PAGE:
Author: Rebecca Rodriguez, NASBA Compliance Services Manager
Posted: September 6, 2011

Even though it’s still relatively new to the accounting industry, interstate mobility is changing the way CPAs and accounting firms practice. And to help them make the most of the new freedoms, many individual CPAs and firms are utilizing NASBA’s Accountancy Licensing Library, or ALL, in this new era of providing services across state lines.

That’s simply good business. ALL offers a single-source, comprehensive database of steps, guidelines, information and instructions for CPAs and firms to register their presence in all 55 of NASBA’s member states and territories. ALL’s easy-to-follow procedures also help streamline the initial licensing process for individual CPAs. But what many users may not know is that ALL can help with another important task: relinquishing a license.

Mobility has meant that many CPAs no longer need to keep an active license in a state in order to practice there. But even if the license is no longer needed, there’s more involved than just letting it expire. If you don’t file the proper paperwork to let the board know that you’re voluntarily relinquishing that license, you could face disciplinary action. Without communication from you, the board may assume that you’ve allowed your license to lapse.

To help CPAs stay compliant, we’ve added a step-by-step process for licensing relinquishment for all states to ALL’s collection of content. Like the rest of the information in the ALL resource, this is a quick, easy to follow system to ensure that you meet all board requirements for surrendering the license properly.

ALL can also help you obtain new licenses too, by continuing to feature the instructions and details for applying for individual and reciprocal licenses. This allows you to use the service for the state you’re calling home and those where you no longer need to maintain a full license thanks to mobility.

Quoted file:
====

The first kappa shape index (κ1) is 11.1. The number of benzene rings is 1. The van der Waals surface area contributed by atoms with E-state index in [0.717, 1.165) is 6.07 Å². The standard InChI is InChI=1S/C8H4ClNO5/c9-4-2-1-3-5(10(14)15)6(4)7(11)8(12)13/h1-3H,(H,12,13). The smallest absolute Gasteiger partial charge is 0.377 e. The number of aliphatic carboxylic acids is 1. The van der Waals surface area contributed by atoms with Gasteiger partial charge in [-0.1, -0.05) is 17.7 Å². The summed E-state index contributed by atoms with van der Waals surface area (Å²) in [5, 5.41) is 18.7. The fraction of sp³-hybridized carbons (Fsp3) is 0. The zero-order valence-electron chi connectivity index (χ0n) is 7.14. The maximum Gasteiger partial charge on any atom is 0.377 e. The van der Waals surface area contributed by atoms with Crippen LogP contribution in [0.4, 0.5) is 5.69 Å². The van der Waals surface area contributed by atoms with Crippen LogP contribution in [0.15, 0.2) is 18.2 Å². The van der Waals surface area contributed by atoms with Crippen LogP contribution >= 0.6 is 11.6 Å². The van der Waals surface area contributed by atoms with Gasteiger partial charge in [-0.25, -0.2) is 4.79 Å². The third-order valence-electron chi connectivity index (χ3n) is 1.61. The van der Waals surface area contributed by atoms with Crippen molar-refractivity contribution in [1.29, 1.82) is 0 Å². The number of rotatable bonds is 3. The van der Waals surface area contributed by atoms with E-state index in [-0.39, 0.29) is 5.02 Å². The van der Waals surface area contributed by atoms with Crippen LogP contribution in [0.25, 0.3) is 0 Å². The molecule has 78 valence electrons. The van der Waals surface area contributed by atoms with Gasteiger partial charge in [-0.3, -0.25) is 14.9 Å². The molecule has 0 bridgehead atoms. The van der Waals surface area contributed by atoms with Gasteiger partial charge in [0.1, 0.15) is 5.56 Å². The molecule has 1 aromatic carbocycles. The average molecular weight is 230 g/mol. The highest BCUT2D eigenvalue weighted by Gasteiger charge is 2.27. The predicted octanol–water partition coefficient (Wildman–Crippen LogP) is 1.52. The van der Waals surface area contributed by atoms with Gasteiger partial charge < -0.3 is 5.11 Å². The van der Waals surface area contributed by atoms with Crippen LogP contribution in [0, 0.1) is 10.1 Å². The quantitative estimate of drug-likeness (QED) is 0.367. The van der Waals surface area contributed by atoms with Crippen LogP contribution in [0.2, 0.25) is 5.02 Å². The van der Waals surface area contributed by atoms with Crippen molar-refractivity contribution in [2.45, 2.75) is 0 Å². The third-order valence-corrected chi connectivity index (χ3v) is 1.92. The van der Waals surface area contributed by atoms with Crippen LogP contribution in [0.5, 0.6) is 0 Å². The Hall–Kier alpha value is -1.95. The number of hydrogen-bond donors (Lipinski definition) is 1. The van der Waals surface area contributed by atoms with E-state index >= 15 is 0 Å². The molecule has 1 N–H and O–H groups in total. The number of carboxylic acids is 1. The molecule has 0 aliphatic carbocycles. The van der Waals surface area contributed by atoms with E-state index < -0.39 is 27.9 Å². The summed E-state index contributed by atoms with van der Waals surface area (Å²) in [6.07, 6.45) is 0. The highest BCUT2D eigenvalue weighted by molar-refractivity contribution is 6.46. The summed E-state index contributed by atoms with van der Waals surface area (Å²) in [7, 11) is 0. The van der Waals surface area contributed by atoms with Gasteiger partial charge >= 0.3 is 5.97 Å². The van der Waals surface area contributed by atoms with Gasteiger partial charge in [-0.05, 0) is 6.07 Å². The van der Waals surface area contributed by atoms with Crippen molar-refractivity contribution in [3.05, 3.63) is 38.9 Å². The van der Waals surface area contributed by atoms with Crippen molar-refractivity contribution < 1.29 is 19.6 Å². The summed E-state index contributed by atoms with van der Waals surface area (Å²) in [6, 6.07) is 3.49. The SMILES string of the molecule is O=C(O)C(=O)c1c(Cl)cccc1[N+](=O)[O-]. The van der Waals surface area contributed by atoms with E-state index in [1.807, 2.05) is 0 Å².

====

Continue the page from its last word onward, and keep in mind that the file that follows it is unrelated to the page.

The distinction between reciprocity and mobility is an important one, which is why NASBA is enhancing ALL in this regard. If your work in a state were likely to be short-term, then the state’s mobility guidelines would likely cover you for the project’s duration. But if you are licensed in one state and plan to relocate to another, then you’ll need a secondary or reciprocal license from that state’s board. Most states, even with mobility, are requesting that CPAs obtain reciprocal licenses if they are making such a permanent move. Either way, if you find yourself with redundant licenses, ALL can help you relinquish them properly.

So whether it’s to let a license go, or to see what steps are needed to obtain a new one, visit ALL at to see how the service can quickly an easily get you through the required paperwork.

For more information about state mobility laws, visit NASBA’s website

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